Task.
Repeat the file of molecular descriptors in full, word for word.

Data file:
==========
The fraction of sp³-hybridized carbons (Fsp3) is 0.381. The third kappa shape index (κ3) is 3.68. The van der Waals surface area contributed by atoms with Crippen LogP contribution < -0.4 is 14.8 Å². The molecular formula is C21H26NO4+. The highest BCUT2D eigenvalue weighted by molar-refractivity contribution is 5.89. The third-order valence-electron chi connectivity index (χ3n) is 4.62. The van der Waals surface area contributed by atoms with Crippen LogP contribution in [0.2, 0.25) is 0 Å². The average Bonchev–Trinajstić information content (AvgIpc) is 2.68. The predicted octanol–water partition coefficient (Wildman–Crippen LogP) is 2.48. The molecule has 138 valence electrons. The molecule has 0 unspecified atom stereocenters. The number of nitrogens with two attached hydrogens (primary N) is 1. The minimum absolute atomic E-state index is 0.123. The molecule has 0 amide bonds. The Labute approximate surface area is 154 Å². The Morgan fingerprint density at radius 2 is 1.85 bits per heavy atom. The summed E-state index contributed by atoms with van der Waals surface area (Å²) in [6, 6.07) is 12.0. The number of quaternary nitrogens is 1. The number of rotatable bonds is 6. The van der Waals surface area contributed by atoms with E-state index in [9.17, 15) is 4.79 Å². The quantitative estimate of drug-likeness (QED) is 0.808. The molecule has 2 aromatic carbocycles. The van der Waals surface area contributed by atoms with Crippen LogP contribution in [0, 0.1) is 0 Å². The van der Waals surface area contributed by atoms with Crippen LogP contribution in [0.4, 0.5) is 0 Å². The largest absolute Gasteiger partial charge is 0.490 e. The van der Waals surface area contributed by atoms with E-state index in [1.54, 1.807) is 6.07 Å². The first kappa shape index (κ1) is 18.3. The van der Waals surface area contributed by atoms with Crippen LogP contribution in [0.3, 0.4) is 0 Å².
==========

The fraction of sp³-hybridized carbons (Fsp3) is 0.381. The third kappa shape index (κ3) is 3.68. The van der Waals surface area contributed by atoms with Crippen LogP contribution < -0.4 is 14.8 Å². The molecular formula is C21H26NO4+. The highest BCUT2D eigenvalue weighted by molar-refractivity contribution is 5.89. The third-order valence-electron chi connectivity index (χ3n) is 4.62. The van der Waals surface area contributed by atoms with Crippen LogP contribution in [0.2, 0.25) is 0 Å². The average Bonchev–Trinajstić information content (AvgIpc) is 2.68. The predicted octanol–water partition coefficient (Wildman–Crippen LogP) is 2.48. The molecule has 138 valence electrons. The molecule has 0 unspecified atom stereocenters. The number of nitrogens with two attached hydrogens (primary N) is 1. The minimum absolute atomic E-state index is 0.123. The molecule has 0 amide bonds. The Labute approximate surface area is 154 Å². The Morgan fingerprint density at radius 2 is 1.85 bits per heavy atom. The summed E-state index contributed by atoms with van der Waals surface area (Å²) in [6, 6.07) is 12.0. The number of quaternary nitrogens is 1. The number of rotatable bonds is 6. The van der Waals surface area contributed by atoms with E-state index in [9.17, 15) is 4.79 Å². The quantitative estimate of drug-likeness (QED) is 0.808. The molecule has 2 aromatic carbocycles. The van der Waals surface area contributed by atoms with Crippen LogP contribution in [0, 0.1) is 0 Å². The van der Waals surface area contributed by atoms with Crippen LogP contribution in [0.4, 0.5) is 0 Å². The largest absolute Gasteiger partial charge is 0.490 e. The van der Waals surface area contributed by atoms with E-state index in [1.54, 1.807) is 6.07 Å². The first kappa shape index (κ1) is 18.3. The van der Waals surface area contributed by atoms with Crippen LogP contribution in [0.3, 0.4) is 0 Å².